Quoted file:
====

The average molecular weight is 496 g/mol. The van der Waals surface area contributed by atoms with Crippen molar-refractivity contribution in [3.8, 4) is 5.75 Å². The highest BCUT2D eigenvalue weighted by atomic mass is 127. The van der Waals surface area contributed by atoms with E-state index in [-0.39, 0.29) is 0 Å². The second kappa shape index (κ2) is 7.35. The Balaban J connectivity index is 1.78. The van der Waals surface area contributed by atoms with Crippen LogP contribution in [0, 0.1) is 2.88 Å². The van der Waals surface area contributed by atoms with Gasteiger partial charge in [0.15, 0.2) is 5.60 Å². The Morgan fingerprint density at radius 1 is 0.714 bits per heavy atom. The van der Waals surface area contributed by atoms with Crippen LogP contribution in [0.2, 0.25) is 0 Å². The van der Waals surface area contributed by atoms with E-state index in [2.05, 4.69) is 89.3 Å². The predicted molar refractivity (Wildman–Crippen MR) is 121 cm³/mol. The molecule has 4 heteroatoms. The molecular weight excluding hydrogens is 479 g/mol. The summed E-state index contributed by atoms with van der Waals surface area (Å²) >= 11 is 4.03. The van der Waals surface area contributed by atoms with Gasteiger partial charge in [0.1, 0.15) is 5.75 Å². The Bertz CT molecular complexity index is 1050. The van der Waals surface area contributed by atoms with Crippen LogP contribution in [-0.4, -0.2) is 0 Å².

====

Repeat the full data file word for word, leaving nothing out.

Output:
The average molecular weight is 496 g/mol. The van der Waals surface area contributed by atoms with Crippen molar-refractivity contribution in [3.8, 4) is 5.75 Å². The highest BCUT2D eigenvalue weighted by atomic mass is 127. The van der Waals surface area contributed by atoms with E-state index in [-0.39, 0.29) is 0 Å². The second kappa shape index (κ2) is 7.35. The Balaban J connectivity index is 1.78. The van der Waals surface area contributed by atoms with Crippen LogP contribution in [0, 0.1) is 2.88 Å². The van der Waals surface area contributed by atoms with Gasteiger partial charge in [0.15, 0.2) is 5.60 Å². The Morgan fingerprint density at radius 1 is 0.714 bits per heavy atom. The van der Waals surface area contributed by atoms with Crippen LogP contribution in [0.2, 0.25) is 0 Å². The van der Waals surface area contributed by atoms with E-state index in [2.05, 4.69) is 89.3 Å². The predicted molar refractivity (Wildman–Crippen MR) is 121 cm³/mol. The molecule has 4 heteroatoms. The molecular weight excluding hydrogens is 479 g/mol. The summed E-state index contributed by atoms with van der Waals surface area (Å²) >= 11 is 4.03. The van der Waals surface area contributed by atoms with Gasteiger partial charge in [0.1, 0.15) is 5.75 Å². The Bertz CT molecular complexity index is 1050. The van der Waals surface area contributed by atoms with Crippen LogP contribution in [-0.4, -0.2) is 0 Å².